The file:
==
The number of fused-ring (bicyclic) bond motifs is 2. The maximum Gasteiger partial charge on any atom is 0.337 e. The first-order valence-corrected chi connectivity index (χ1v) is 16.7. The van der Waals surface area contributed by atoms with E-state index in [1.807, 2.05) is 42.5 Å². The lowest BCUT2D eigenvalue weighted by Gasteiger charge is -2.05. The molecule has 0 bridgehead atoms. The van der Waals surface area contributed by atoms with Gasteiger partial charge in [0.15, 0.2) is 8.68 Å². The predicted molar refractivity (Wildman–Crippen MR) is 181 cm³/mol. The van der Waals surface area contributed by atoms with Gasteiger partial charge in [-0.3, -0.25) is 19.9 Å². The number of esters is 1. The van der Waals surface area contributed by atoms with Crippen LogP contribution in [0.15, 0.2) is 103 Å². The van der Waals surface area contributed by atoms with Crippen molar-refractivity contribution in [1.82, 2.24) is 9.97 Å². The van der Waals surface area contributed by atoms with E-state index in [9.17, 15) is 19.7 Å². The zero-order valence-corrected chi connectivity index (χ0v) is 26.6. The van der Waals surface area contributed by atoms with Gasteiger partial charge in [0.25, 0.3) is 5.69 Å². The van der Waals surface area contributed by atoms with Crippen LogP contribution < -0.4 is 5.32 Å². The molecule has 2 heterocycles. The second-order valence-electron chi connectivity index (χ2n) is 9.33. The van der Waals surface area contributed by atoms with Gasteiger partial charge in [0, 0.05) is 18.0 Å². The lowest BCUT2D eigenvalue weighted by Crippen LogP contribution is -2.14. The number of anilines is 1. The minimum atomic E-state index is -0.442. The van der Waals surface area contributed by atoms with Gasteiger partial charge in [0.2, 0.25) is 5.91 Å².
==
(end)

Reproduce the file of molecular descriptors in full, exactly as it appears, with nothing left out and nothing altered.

The number of fused-ring (bicyclic) bond motifs is 2. The maximum Gasteiger partial charge on any atom is 0.337 e. The first-order valence-corrected chi connectivity index (χ1v) is 16.7. The van der Waals surface area contributed by atoms with E-state index in [1.807, 2.05) is 42.5 Å². The lowest BCUT2D eigenvalue weighted by Gasteiger charge is -2.05. The molecule has 0 bridgehead atoms. The van der Waals surface area contributed by atoms with Gasteiger partial charge in [0.15, 0.2) is 8.68 Å². The predicted molar refractivity (Wildman–Crippen MR) is 181 cm³/mol. The van der Waals surface area contributed by atoms with Gasteiger partial charge in [-0.3, -0.25) is 19.9 Å². The number of esters is 1. The van der Waals surface area contributed by atoms with Crippen LogP contribution in [0.15, 0.2) is 103 Å². The van der Waals surface area contributed by atoms with Crippen molar-refractivity contribution in [1.82, 2.24) is 9.97 Å². The van der Waals surface area contributed by atoms with E-state index in [9.17, 15) is 19.7 Å². The zero-order valence-corrected chi connectivity index (χ0v) is 26.6. The van der Waals surface area contributed by atoms with Gasteiger partial charge in [0.25, 0.3) is 5.69 Å². The van der Waals surface area contributed by atoms with Crippen LogP contribution < -0.4 is 5.32 Å². The molecule has 2 heterocycles. The second-order valence-electron chi connectivity index (χ2n) is 9.33. The van der Waals surface area contributed by atoms with Gasteiger partial charge in [0, 0.05) is 18.0 Å². The lowest BCUT2D eigenvalue weighted by Crippen LogP contribution is -2.14. The number of anilines is 1. The minimum atomic E-state index is -0.442. The van der Waals surface area contributed by atoms with Gasteiger partial charge in [0.2, 0.25) is 5.91 Å².